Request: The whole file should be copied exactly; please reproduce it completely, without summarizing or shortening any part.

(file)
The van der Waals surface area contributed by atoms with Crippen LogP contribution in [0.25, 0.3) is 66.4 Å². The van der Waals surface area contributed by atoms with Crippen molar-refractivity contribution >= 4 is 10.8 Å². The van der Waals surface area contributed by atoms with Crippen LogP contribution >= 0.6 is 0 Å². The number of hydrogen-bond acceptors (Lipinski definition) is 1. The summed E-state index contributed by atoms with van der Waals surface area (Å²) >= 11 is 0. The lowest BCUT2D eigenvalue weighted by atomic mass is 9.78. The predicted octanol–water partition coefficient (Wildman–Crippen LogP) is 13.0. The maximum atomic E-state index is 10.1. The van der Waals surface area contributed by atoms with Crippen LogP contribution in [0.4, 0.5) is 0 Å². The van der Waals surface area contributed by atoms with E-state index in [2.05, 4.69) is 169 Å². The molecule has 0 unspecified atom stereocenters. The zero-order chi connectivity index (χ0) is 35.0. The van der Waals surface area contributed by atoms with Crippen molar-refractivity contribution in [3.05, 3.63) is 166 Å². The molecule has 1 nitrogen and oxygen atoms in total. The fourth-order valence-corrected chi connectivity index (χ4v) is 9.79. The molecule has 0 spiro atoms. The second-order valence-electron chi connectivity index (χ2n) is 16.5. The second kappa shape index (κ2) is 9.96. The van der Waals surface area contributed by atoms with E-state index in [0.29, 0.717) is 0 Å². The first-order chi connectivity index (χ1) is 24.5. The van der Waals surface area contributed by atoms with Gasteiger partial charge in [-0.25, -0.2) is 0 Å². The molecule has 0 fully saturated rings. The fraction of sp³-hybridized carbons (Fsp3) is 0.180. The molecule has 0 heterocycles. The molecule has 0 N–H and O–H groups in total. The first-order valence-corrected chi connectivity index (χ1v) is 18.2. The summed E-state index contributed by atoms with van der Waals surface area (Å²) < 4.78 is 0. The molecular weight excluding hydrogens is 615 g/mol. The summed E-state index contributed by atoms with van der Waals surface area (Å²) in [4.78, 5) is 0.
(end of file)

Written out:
The van der Waals surface area contributed by atoms with Crippen LogP contribution in [0.25, 0.3) is 66.4 Å². The van der Waals surface area contributed by atoms with Crippen molar-refractivity contribution >= 4 is 10.8 Å². The van der Waals surface area contributed by atoms with Crippen LogP contribution >= 0.6 is 0 Å². The number of hydrogen-bond acceptors (Lipinski definition) is 1. The summed E-state index contributed by atoms with van der Waals surface area (Å²) >= 11 is 0. The lowest BCUT2D eigenvalue weighted by atomic mass is 9.78. The predicted octanol–water partition coefficient (Wildman–Crippen LogP) is 13.0. The maximum atomic E-state index is 10.1. The van der Waals surface area contributed by atoms with Crippen LogP contribution in [0.4, 0.5) is 0 Å². The van der Waals surface area contributed by atoms with E-state index in [2.05, 4.69) is 169 Å². The molecule has 0 unspecified atom stereocenters. The zero-order chi connectivity index (χ0) is 35.0. The van der Waals surface area contributed by atoms with Crippen molar-refractivity contribution in [3.05, 3.63) is 166 Å². The molecule has 1 nitrogen and oxygen atoms in total. The fourth-order valence-corrected chi connectivity index (χ4v) is 9.79. The molecule has 0 spiro atoms. The second-order valence-electron chi connectivity index (χ2n) is 16.5. The second kappa shape index (κ2) is 9.96. The van der Waals surface area contributed by atoms with E-state index in [0.29, 0.717) is 0 Å². The first-order chi connectivity index (χ1) is 24.5. The van der Waals surface area contributed by atoms with Gasteiger partial charge in [-0.25, -0.2) is 0 Å². The molecule has 0 fully saturated rings. The fraction of sp³-hybridized carbons (Fsp3) is 0.180. The molecule has 0 heterocycles. The molecule has 0 N–H and O–H groups in total. The first-order valence-corrected chi connectivity index (χ1v) is 18.2. The summed E-state index contributed by atoms with van der Waals surface area (Å²) < 4.78 is 0. The molecular weight excluding hydrogens is 615 g/mol. The summed E-state index contributed by atoms with van der Waals surface area (Å²) in [4.78, 5) is 0.